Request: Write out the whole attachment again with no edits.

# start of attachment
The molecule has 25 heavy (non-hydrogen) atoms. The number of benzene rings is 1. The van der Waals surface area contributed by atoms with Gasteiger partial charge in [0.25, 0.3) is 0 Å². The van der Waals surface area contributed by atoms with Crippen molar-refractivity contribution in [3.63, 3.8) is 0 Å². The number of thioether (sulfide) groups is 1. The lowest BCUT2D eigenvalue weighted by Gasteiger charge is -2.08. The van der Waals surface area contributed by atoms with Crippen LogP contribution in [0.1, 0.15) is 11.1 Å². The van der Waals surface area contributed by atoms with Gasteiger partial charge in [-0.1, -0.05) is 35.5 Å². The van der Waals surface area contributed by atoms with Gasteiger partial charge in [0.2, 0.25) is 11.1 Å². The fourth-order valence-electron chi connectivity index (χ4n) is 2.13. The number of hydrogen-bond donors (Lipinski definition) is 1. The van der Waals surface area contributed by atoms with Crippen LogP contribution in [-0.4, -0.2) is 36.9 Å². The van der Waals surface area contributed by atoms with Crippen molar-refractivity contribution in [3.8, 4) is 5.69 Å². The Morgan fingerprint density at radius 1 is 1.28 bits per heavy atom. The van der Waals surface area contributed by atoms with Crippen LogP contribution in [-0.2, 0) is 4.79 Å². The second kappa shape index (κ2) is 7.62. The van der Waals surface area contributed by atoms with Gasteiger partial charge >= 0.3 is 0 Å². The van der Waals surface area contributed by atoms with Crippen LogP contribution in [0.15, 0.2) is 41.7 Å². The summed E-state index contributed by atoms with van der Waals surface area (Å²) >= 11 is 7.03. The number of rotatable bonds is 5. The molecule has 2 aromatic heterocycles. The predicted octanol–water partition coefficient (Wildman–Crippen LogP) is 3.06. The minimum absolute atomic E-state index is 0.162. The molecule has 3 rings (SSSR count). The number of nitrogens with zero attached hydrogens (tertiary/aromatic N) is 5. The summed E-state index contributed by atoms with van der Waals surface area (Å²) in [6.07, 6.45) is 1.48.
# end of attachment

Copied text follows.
The molecule has 25 heavy (non-hydrogen) atoms. The number of benzene rings is 1. The van der Waals surface area contributed by atoms with Gasteiger partial charge in [0.25, 0.3) is 0 Å². The van der Waals surface area contributed by atoms with Crippen molar-refractivity contribution in [3.63, 3.8) is 0 Å². The number of thioether (sulfide) groups is 1. The lowest BCUT2D eigenvalue weighted by Gasteiger charge is -2.08. The van der Waals surface area contributed by atoms with Crippen LogP contribution in [0.1, 0.15) is 11.1 Å². The van der Waals surface area contributed by atoms with Gasteiger partial charge in [-0.1, -0.05) is 35.5 Å². The van der Waals surface area contributed by atoms with Gasteiger partial charge in [0.2, 0.25) is 11.1 Å². The fourth-order valence-electron chi connectivity index (χ4n) is 2.13. The number of hydrogen-bond donors (Lipinski definition) is 1. The van der Waals surface area contributed by atoms with Crippen LogP contribution in [-0.4, -0.2) is 36.9 Å². The van der Waals surface area contributed by atoms with Crippen molar-refractivity contribution in [3.8, 4) is 5.69 Å². The Morgan fingerprint density at radius 1 is 1.28 bits per heavy atom. The van der Waals surface area contributed by atoms with Crippen LogP contribution in [-0.2, 0) is 4.79 Å². The second kappa shape index (κ2) is 7.62. The van der Waals surface area contributed by atoms with Gasteiger partial charge >= 0.3 is 0 Å². The van der Waals surface area contributed by atoms with Crippen LogP contribution in [0.15, 0.2) is 41.7 Å². The summed E-state index contributed by atoms with van der Waals surface area (Å²) >= 11 is 7.03. The number of rotatable bonds is 5. The molecule has 2 aromatic heterocycles. The predicted octanol–water partition coefficient (Wildman–Crippen LogP) is 3.06. The minimum absolute atomic E-state index is 0.162. The molecule has 3 rings (SSSR count). The number of nitrogens with zero attached hydrogens (tertiary/aromatic N) is 5. The summed E-state index contributed by atoms with van der Waals surface area (Å²) in [6.07, 6.45) is 1.48.